We had previously observed that a large proportion of peripheral intravenous (IV) catheters placed in patients on a regular medical ward at our hospital were unnecessary. We conducted the current study to assess the effect of a quality improvement project led by medicine house staff on the prevalence of unnecessary peripheral IV catheters (those without any therapeutic use, referred to as idle).
All patients on four regular-care medical wards of a large university-affiliated veterans hospital were included in the study. The proportion of IV catheter episodes in which catheters were idle 2 or more consecutive days (idle episodes) and the proportion of patients exposed to an idle catheter episode were determined by direct observation, chart review, and patient interview before and after a multidisciplinary quality improvement task force defined guidelines for appropriate IV catheter use and made recommendations for hospital policy changes related to IV catheter use.
The proportion of all IV catheter episodes that were idle catheter episodes decreased significantly after the intervention (42% before vs 29% after, P<.01), as did the proportion of patients with an IV catheter who had at least one idle IV catheter eipsode (43% vs 27%, P<.001).
This quality improvement effort successfully reduced unnecessary IV catheter use. We suspect that house-staff involvement in the intervention was critical. We encourage other academic medical centers to involve house staff in quality improvement activities to improve patient care and to enhance the education of house staff regarding quality improvement processes.(Arch Intern Med. 1994;154:1829-1832)
Thank you for submitting a comment on this article. It will be reviewed by JAMA Internal Medicine editors. You will be notified when your comment has been published. Comments should not exceed 500 words of text and 10 references.
Do not submit personal medical questions or information that could identify a specific patient, questions about a particular case, or general inquiries to an author. Only content that has not been published, posted, or submitted elsewhere should be submitted. By submitting this Comment, you and any coauthors transfer copyright to the journal if your Comment is posted.
* = Required Field
Disclosure of Any Conflicts of Interest*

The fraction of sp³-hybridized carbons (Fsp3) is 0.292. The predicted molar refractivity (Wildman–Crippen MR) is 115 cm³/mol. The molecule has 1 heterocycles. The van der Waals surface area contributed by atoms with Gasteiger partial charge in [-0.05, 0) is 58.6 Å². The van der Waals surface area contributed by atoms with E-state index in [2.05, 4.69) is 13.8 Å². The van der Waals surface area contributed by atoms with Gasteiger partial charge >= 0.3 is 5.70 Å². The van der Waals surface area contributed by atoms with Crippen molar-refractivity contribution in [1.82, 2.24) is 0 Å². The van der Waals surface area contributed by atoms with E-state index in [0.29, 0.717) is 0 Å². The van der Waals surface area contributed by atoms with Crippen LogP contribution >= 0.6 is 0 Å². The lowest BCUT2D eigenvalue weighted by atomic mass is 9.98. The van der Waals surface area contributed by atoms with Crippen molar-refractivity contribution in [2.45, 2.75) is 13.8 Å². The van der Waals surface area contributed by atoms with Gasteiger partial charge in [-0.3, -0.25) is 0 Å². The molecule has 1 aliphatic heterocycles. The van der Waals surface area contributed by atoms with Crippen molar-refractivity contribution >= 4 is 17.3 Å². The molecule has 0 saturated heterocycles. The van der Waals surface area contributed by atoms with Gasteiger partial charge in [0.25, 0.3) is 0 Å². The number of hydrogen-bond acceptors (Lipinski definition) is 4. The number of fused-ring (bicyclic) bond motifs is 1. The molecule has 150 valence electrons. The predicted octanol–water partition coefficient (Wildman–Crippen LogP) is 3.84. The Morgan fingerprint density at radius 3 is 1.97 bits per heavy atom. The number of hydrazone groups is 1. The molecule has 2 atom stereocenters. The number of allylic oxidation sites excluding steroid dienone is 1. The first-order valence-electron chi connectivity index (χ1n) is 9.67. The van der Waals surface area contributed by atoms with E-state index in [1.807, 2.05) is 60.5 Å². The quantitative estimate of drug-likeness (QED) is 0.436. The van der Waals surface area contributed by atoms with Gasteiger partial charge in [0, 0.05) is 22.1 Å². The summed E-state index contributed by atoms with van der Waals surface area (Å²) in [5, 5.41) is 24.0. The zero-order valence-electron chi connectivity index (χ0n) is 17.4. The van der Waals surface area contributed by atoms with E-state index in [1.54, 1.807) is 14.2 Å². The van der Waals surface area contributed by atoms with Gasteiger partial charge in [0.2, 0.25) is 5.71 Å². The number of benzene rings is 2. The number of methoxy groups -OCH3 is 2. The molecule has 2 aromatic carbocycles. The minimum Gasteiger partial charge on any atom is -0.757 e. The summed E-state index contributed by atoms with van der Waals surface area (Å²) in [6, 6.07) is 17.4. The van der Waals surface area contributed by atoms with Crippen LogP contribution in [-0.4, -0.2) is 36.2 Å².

Indicate all relevant conflicts of interest of each author below, including all relevant financial interests, activities, and relationships within the past 3 years including, but not limited to, employment, affiliation, grants or funding, consultancies, honoraria or payment, speakers’ bureaus, stock ownership or options, expert testimony, royalties, donation of medical equipment, or patents planned, pending, or issued. If all authors have none, check "No potential conflicts or relevant financial interests" in the box below. Please also indicate any funding received in support of this work. The information will be posted with your response.
Some tools below are only available to our subscribers or users with an online account.
Download citation file:
Web of Science® Times Cited: 46
Customize your page view by dragging & repositioning the boxes below.
More Listings atJAMACareerCenter.com >
Enter your username and email address. We'll send you a link to reset your password.
Enter your username and email address. We'll send instructions on how to reset your password to the email address we have on record.
Athens and Shibboleth are access management services that provide single sign-on to protected resources. They replace the multiple user names and passwords necessary to access subscription-based content with a single user name and password that can be entered once per session. It operates independently of a user's location or IP address. If your institution uses Athens or Shibboleth authentication, please contact your site administrator to receive your user name and password.